Bank of Ireland to close eight branches in Northern Ireland

Up to 54 redundancies may come as a result of the decision

Bank Of Ireland College Green Dublin . Photograph: Bryan O’Brien/The Irish Times

Bank of Ireland is to close eight branches in Northern Ireland later this year, a move that could result in up to 54 redundancies.

This represents about one-fifth per cent of its branch network in Northern Ireland, with it continuing to operate from 28 locations offering integrated online, phone and mobile banking.

The bank said the volume of business in the branches that are to close was “insufficient to sustain them in the long term”.

They account for about 6 per cent of the business conducted by the network in the North.


"The decision to close branches is not taken lightly, and we understand that it will be disappointing for those customers who use them," said Sean Sheehan, regional director of NI consumer & small business at Bank of Ireland UK. "A key priority will be to ensure customers understand the alternative arrangements available, and to maintain continuity of customer service.

“We are responding to the continuing shift in customer behaviour towards increased use of digital and online channels, and the changes announced today will put us in the best position to continue to support our customers’ changing needs and grow our business in the future.”

The branches to close are located in Castlereagh, Draperstown, Antrim, Belleek, Castlederg, Newtownards, Maghera and 1 Donegall Square South, Belfast (City Hall branch).

The City Hall branch will become the bank’s first enterprise lounge in Northern Ireland, offering entrepreneurs and business start-ups free facilities and services.

Staff affected by the closures will be able to transfer, redeploy or relocate to other roles within the bank or apply for voluntary redundancy, the bank said.

The eight branches will close on a phased basis starting in the late autumn of this year.

Bank of Ireland said it would write to individual customers affected by these changes at least 60 days before their branch closes.

The bank’s branch network in the Republic is not affected by the announcement.

The Financial Services Union, which represents affected staff, has challenged the closures.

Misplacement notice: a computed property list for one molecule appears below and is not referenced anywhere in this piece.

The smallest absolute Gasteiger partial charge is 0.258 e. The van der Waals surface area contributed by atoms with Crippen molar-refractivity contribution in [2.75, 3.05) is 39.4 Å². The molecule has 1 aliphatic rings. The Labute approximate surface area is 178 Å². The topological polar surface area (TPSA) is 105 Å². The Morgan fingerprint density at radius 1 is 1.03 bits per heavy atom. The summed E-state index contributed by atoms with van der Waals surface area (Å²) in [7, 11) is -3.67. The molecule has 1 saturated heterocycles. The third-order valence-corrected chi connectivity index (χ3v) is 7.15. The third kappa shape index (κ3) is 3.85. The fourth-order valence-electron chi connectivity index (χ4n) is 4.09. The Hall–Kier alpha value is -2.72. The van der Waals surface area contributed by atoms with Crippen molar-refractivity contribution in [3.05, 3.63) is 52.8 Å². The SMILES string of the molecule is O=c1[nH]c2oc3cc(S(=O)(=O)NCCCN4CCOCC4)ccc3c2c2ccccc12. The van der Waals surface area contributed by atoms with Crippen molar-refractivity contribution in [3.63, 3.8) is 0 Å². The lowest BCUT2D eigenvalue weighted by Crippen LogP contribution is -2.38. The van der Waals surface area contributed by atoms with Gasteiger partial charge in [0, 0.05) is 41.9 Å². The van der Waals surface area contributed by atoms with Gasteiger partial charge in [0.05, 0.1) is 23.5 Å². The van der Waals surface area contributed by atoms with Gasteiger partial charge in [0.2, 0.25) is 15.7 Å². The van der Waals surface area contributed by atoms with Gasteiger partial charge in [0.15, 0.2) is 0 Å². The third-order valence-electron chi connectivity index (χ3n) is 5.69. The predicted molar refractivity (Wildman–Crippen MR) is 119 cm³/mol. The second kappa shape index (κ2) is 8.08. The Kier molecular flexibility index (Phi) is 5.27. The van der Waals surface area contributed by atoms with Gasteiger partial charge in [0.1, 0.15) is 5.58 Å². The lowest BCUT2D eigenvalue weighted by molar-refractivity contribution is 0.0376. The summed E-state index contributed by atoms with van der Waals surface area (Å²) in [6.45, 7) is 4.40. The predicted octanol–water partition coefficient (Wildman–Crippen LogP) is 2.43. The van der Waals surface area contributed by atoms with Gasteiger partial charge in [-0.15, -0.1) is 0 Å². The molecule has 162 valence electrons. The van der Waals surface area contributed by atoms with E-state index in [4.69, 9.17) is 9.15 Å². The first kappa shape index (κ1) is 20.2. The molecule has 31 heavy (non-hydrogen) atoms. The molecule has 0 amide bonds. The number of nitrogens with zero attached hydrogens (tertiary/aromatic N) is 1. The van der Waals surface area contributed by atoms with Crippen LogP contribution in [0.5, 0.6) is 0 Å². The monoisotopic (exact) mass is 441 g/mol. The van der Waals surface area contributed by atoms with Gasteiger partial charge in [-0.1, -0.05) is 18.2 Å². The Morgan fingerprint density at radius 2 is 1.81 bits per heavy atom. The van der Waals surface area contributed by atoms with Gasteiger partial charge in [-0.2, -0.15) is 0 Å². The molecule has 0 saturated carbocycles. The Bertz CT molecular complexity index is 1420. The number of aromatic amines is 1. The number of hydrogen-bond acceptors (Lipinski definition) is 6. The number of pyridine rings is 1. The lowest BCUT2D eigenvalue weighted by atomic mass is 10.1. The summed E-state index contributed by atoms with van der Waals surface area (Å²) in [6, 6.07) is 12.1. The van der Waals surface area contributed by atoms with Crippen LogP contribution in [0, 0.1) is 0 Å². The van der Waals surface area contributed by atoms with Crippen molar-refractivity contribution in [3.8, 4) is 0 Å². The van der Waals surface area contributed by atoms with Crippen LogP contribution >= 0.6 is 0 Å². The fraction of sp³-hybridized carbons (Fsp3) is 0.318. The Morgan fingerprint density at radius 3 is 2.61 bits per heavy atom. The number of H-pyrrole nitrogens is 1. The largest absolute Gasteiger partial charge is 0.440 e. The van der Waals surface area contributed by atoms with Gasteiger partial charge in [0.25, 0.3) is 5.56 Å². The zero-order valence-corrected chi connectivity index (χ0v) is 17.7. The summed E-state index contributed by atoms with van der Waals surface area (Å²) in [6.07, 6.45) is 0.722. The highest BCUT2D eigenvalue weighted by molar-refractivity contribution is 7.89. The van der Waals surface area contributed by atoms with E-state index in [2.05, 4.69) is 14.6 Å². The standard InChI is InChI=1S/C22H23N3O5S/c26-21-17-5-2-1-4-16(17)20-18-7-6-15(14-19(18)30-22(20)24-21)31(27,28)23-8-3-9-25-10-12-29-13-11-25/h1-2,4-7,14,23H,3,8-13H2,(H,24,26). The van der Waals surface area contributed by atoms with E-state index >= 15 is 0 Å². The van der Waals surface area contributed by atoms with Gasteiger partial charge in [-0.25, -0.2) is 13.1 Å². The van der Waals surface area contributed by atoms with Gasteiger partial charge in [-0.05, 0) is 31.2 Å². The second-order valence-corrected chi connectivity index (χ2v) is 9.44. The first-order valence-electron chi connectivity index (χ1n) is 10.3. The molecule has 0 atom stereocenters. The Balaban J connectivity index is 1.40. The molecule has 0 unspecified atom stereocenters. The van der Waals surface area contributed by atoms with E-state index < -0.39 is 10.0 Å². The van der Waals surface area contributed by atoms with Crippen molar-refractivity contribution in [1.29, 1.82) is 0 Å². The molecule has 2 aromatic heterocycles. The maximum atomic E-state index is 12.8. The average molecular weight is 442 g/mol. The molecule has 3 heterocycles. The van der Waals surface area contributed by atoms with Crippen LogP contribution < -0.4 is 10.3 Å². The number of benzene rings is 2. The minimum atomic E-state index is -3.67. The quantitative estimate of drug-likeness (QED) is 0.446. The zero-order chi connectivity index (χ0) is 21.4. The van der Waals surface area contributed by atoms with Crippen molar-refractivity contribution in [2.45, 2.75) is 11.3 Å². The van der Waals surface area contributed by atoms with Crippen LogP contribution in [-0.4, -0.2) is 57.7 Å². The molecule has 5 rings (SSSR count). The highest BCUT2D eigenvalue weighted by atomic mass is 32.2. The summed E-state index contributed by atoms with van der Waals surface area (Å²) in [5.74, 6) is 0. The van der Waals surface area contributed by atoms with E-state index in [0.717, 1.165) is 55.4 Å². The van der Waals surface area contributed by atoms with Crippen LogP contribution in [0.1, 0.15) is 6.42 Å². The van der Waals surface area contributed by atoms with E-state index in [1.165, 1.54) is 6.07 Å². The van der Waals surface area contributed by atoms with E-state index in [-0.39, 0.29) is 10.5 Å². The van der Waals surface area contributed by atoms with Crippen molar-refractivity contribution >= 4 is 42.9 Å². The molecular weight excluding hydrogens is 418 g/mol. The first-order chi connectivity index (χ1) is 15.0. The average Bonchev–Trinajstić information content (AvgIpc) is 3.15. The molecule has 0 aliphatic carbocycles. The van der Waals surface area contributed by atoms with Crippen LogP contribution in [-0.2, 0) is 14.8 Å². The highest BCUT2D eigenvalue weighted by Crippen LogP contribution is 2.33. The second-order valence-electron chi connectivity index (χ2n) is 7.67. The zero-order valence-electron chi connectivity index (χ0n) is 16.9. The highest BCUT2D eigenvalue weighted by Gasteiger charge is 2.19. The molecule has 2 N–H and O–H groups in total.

Larry Broderick, general secretary of the FSU, said the decision was "regrettable" and "irresponsible" given the impact it would have on customers and staff.

“Given that Bank of Ireland is expected to announce significant [half-year] profits at the end of the month, this announcement is a kick in the teeth for both customers and staff in Northern Ireland who supported the bank during the financial crisis,” he said.

“At a time when the union is discussing with the bank the impact of existing workloads on both staff and customers, this announcement is a retrograde step which is more focussed on cost cutting and enhancing profits rather than customers and staff.”

The FSU said it would begin negotiations with the bank tomorrow and would challenge the closure plan. “Although the bank has confirmed that all redundancies will be voluntary, the union calls on politicians to support its campaign to challenge this decision in the interest of all stakeholders and the wider Northern Ireland economy.”

The branch closures mean that Belleek will lose its last remaining bank.

Bank of Ireland’s operation in Northern Ireland forms part of tis UK retail division.

In its 2015 annual report, Bank of Ireland chief executive Richie Boucher said its full service bank in Northern Ireland "continues to progress with business loan demand increasing as the economy recovers".

Ciarán Hancock

Ciarán Hancock

Ciarán Hancock is Business Editor of The Irish Times